Hello and welcome to my weekly dig through the pile of wine samples that show up asking to be tasted. I’m pleased to bring you the latest installment of Vinography Unboxed, where I highlight some of the better bottles that have crossed my doorstep recently.
Let’s start with some interesting whites. Merriam Vineyards has been making wine in Sonoma County since 2000, and they make an oak-fermented and aged Sauvignon Blanc that has a nice brightness and zip to balance out the oak. I believe, however that the wine is only available to their club members.
For many of my readers, Massican needs no introduction, as it’s one of my favorite producers of white wines in California. Proprietor Dan Petroski remains one of the most innovative winery owners around. A couple of years ago he decided to begin a collaborative project in which he convinced other winemakers he respected to make a “massican-style” wine but in their own style. Dan pays for everything (grapes, barrels, custom crush fees if necessary) and pays the winemakers for their efforts, but beyond that lets them do what they want. Dan recently passed me a bottle that was a collaboration with Australian winemaker Erin Pooley who makes wine under the brand Little Frances. It’s made in a slightly funkier, natural style, but will still appeal to many.
I’ve got two Chardonnays to recommend this week as well, at opposite ends of the price spectrum. The Trapiche Tesoro Chardonnay is a great value at $15, while the Lavinea single-vineyard Chardonnay from Oregon commands a steeper price and offers a bit more complexity and refinement.
Shall we linger in the hazy zone between white and red for a moment? Let’s.
Two Shepherds sent along their Centime wine, one of my favorites in their portfolio. It’s a skin-fermented white wine (aka orange wine) usually with a heavy dose of Vermentino in it. In 2022 it also contained a bit of Albariño, which was an interesting, if tasty, twist.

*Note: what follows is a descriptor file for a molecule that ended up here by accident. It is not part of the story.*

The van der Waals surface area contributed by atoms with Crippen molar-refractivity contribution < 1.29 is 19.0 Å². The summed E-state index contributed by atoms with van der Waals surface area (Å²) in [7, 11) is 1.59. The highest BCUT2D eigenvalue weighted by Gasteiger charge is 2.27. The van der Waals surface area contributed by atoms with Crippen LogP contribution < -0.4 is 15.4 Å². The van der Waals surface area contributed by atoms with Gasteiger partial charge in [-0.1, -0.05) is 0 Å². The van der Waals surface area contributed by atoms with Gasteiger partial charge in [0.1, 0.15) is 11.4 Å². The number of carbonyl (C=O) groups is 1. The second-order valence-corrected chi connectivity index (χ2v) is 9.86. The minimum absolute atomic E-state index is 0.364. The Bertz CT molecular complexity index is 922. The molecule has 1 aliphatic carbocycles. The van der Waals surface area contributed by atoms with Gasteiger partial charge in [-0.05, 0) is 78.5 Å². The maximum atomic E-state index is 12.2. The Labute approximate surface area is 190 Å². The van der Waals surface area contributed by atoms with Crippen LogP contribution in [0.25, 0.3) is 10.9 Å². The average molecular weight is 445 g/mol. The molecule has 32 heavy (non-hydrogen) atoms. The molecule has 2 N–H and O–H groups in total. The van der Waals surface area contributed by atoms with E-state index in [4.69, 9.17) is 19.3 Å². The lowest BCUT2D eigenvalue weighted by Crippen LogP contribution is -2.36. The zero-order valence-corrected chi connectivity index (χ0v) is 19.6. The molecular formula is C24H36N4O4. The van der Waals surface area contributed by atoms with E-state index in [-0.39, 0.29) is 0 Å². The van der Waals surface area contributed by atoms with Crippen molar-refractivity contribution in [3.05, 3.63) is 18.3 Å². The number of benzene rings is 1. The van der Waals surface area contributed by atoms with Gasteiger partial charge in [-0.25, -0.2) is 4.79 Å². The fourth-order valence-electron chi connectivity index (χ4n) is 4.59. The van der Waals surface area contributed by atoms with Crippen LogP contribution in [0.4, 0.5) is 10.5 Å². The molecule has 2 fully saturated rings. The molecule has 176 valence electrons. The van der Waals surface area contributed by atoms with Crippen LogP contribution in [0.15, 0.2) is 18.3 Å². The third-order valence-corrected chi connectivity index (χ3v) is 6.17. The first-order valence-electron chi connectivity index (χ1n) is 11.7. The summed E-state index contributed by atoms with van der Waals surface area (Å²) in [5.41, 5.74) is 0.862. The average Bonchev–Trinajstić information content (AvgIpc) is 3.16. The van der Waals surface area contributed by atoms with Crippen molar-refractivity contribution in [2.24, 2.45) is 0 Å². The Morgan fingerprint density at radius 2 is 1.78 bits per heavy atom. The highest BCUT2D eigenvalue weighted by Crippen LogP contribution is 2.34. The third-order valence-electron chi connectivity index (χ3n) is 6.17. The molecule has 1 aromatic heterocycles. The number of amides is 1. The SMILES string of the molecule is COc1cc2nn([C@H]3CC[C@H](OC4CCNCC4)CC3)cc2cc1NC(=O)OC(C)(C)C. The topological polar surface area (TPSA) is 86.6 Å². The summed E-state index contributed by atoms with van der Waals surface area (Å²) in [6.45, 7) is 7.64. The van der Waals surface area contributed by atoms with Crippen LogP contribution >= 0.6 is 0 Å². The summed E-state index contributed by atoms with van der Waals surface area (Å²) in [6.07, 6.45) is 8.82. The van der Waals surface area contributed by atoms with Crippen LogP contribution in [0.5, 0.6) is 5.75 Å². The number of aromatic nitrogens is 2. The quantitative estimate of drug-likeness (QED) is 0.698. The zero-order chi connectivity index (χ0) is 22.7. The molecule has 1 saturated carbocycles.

I’ve long appreciated the mother-daughter wine brand Lorenza, which began as purely a rosé-focused project. They recently sent along the latest vintage of that rosé, which is lean and mouthwatering. But they also sent along two new wines, an old-vine Carignan, and an ethereal is-it-red-or-is-it-rosé? rendition of Cinsaut, both of which are very tasty.
Moving on to more reds, I was handed a bottle of Hudson Ranch & Vineyards Syrah recently. Many lovers of California wine will recognize the Hudson name, as it is one of the most storied vineyards in the Carneros growing region. The owner, Lee Hudson, is a legendary grower, and has in recent years launched an eponymous wine brand. I loved the nearly explosive acidity of the Syrah, which helped balance out the ripe, lush fruit.
Finally, I’ve got two more reminders for you of what an excellent vintage 2021 was in Napa. These two releases from Acumen, their Cabernet Franc, and their “Mountainside” Cabernet Sauvignon, are both excellent, and will appeal to anyone looking for well-balanced ageworthy Napa reds that don’t hit you over the head with oak and ripeness. I just wish the winery would get with the times and stop using such awful heavy bottles for their wines. They’re horrible for the planet, and suggest to anyone handling them that the winery puts ego above sustainability.
Notes on all these below.
2022 Merriam Vineyards “Fumé Blanc – Danielle’s Estate” Sauvignon Blanc, Russian River Valley, Sonoma, California
Pale greenish gold in color, this wine smells of apples and lemon pith. In the mouth, lemony green apple and hints of vanilla have a bright zing thanks to excellent acidity. The oak emerges a little more in the finish but doesn’t hit you over the head. Contains 10% Semillon. Spends 12 months in 35% new French oak. 14.3% alcohol. Score: between 8.5 and 9. Cost: $42.
2022 Massican “Little Frances” White Blend, Australia
Light gold in the glass, this wine…
Source : https://www.vinography.com/2024/02/vinography-unboxed-week-of-2-18-24